FORUM

Check out our Forum Rules. Lets keep this forum an enjoyable place to visit.

A A A
Avatar

Please consider registering
guest

sp_LogInOut Log In sp_Registration Register

Register | Lost password?
Advanced Search

— Forum Scope —






— Match —





— Forum Options —





Minimum search word length is 3 characters - maximum search word length is 84 characters

No permission to create posts
sp_Feed Topic RSS sp_TopicIcon
Bow question. Would appreciate another imput.
Topic Rating: 5 Topic Rating: 5 Topic Rating: 5 Topic Rating: 5 Topic Rating: 5 Topic Rating: 5 (4 votes) 
Avatar
LucilleLelant
Member
Members
September 16, 2018 - 12:29 am
Member Since: September 15, 2018
Forum Posts: 4
sp_UserOfflineSmall Offline

I don't have the greatest violin, but it was worth around $300 (I got it in a sale for much less). My bow is $50 new. I can't upgrade my violin for a few years, I've been playing 6 months. But looking at bow re-hairs it is not worth rehairing my bow when it's time. I considered getting the Fiddlerman CF bow for Christmas, but honestly I'm going to have the same issue when this needs rehairing. I am thinking about saving and getting something nicer. I've only lost 2 hairs on my bow since I got it. What can I do to make it last as long as possible? I always clean the stick, loosen it after use and I never touch the hair. I recently switched rosin but removed as much of the old one that I could before use. Is there some kind of maintenance I can do to keep it working well until I can save for a better bow?

Avatar
Andrew Shumway
London, England
Honorary advisor
Members

Regulars
September 16, 2018 - 1:46 am
Member Since: August 1, 2016
Forum Posts: 328
sp_UserOnlineSmall Online

I read somewhere that at a certain price point (obviously it won't work for a Strad!), the bow should cost a third of what the violin is worth. Some spend more than that on the bow. If that were true, you could consider spending between $100 and $150. Or you could spend even more if you think you'll get a violin upgrade one day.

I always wanted to be a juvenile delinquent but my parents wouldn't let me.

Avatar
LucilleLelant
Member
Members
September 16, 2018 - 2:32 am
Member Since: September 15, 2018
Forum Posts: 4
sp_UserOfflineSmall Offline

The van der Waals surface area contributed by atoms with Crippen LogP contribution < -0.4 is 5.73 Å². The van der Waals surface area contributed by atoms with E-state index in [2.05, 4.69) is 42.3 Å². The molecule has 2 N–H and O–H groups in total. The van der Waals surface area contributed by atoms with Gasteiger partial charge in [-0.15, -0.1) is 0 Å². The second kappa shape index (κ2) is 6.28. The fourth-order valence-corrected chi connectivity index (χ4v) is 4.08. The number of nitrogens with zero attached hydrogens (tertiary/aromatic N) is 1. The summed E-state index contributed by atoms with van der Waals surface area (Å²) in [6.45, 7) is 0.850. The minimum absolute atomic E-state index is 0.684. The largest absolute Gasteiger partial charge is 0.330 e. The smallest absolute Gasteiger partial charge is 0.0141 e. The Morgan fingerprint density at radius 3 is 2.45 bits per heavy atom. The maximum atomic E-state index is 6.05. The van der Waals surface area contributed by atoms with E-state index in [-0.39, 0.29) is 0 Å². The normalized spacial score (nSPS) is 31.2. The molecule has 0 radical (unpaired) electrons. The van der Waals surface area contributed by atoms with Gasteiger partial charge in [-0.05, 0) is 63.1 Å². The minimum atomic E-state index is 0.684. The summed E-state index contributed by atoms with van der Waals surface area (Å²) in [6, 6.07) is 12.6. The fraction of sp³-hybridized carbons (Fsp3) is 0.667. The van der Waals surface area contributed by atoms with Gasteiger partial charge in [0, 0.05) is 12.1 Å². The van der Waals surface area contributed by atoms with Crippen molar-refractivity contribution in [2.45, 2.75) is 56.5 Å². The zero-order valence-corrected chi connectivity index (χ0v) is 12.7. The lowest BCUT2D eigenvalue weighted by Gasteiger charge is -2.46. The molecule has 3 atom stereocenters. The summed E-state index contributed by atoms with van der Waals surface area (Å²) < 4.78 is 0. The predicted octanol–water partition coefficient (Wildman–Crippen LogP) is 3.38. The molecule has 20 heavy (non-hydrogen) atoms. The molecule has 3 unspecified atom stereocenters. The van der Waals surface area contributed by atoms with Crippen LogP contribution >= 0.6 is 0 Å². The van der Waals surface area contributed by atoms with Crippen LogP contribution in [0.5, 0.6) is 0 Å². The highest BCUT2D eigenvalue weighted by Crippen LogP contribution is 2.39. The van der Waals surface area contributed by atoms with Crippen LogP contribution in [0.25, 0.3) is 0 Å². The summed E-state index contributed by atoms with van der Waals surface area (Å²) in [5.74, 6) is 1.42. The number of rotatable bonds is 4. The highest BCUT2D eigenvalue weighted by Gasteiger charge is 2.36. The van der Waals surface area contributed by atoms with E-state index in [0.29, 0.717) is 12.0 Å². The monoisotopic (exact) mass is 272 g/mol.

Andrew said
I read somewhere that at a certain price point (obviously it won't work for a Strad!), the bow should cost a third of what the violin is worth. Some spend more than that on the bow. If that were true, you could consider spending between $100 and $150. Or you could spend even more if you think you'll get a violin upgrade one day.  

Thank you, I do plan to upgrade in the future. When I finish college I'll be able to get a better job so I'll be looking at a violin around the $1-2k mark. I like the look of the Coda bows but they are more than my violin outfit was. I'm still looking at bows at the moment. I really want to go to a store though and try them in person before deciding.

Avatar
Andrew Shumway
London, England
Honorary advisor
Members

Regulars
September 16, 2018 - 3:27 am
Member Since: August 1, 2016
Forum Posts: 328
sp_UserOnlineSmall Online

LucilleLelant said

Thank you, I do plan to upgrade in the future. When I finish college I'll be able to get a better job so I'll be looking at a violin around the $1-2k mark. I like the look of the Coda bows but they are more than my violin outfit was. I'm still looking at bows at the moment. I really want to go to a store though and try them in person before deciding.  

I've heard of people spending more on the bow than on the violin, even if temporarily.

I'd do the same. If I knew I was aiming at $2,000, I'd buy something like Coda's best immediately, but it's personal choice.

As it is, I'm aiming at $1,000 and I'm thinking of buying Coda's best to go with it, but I don't know the full story of wooden bows yet.

I always wanted to be a juvenile delinquent but my parents wouldn't let me.

Avatar
BillyG
Brora, North-east Scotland
September 16, 2018 - 3:34 am
Member Since: March 22, 2014
Forum Posts: 2607
sp_UserOfflineSmall Offline

Hi @LucilleLelant - @andrew makes a good point regarding the relative costs of the instrument and bow.

But when it comes to starter-instruments and bows, the loss of a couple of hairs especially in the early days of use (you say 6 months) is hardly a cause for concern. 

It is not at all uncommon for a few hairs to come loose at the ferrule end where the strands are effectively "glued together" and clamped in, especially on a new and relatively cheap bow, and I wouldn't concern yourself overmuch about that.   

One of the reasons this can happen is that on cheaper bows the hairs may not be graded to a close tolerance by weight and thickness, and a poorly glued and gripped-by the clamp hair can just work free.  Of course, if it's really bad, too many will come loose, leading to there being less gripping pressure on the rest at the ferrule - and more and more will come free....  🙂  If that happens, then it's probably not worth re-hairing anyway, just dump the bow !